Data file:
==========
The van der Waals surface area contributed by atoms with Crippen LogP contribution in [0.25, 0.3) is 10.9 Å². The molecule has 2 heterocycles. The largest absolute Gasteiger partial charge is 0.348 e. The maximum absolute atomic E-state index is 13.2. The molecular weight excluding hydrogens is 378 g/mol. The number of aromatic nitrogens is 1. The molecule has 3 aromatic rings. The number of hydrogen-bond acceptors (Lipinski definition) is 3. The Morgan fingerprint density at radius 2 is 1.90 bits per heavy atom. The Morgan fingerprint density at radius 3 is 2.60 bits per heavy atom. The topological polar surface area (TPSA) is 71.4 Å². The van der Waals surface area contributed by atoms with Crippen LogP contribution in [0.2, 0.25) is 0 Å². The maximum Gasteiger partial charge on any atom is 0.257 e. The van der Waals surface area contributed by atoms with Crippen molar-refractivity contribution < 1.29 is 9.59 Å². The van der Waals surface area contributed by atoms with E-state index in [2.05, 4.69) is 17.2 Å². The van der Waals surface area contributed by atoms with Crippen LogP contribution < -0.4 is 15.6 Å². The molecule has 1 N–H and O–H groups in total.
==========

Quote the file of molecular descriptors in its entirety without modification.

The van der Waals surface area contributed by atoms with Crippen LogP contribution in [0.25, 0.3) is 10.9 Å². The molecule has 2 heterocycles. The largest absolute Gasteiger partial charge is 0.348 e. The maximum absolute atomic E-state index is 13.2. The molecular weight excluding hydrogens is 378 g/mol. The number of aromatic nitrogens is 1. The molecule has 3 aromatic rings. The number of hydrogen-bond acceptors (Lipinski definition) is 3. The Morgan fingerprint density at radius 2 is 1.90 bits per heavy atom. The Morgan fingerprint density at radius 3 is 2.60 bits per heavy atom. The topological polar surface area (TPSA) is 71.4 Å². The van der Waals surface area contributed by atoms with Crippen LogP contribution in [0.2, 0.25) is 0 Å². The maximum Gasteiger partial charge on any atom is 0.257 e. The van der Waals surface area contributed by atoms with Crippen molar-refractivity contribution < 1.29 is 9.59 Å². The van der Waals surface area contributed by atoms with E-state index in [2.05, 4.69) is 17.2 Å². The van der Waals surface area contributed by atoms with Crippen LogP contribution < -0.4 is 15.6 Å². The molecule has 1 N–H and O–H groups in total.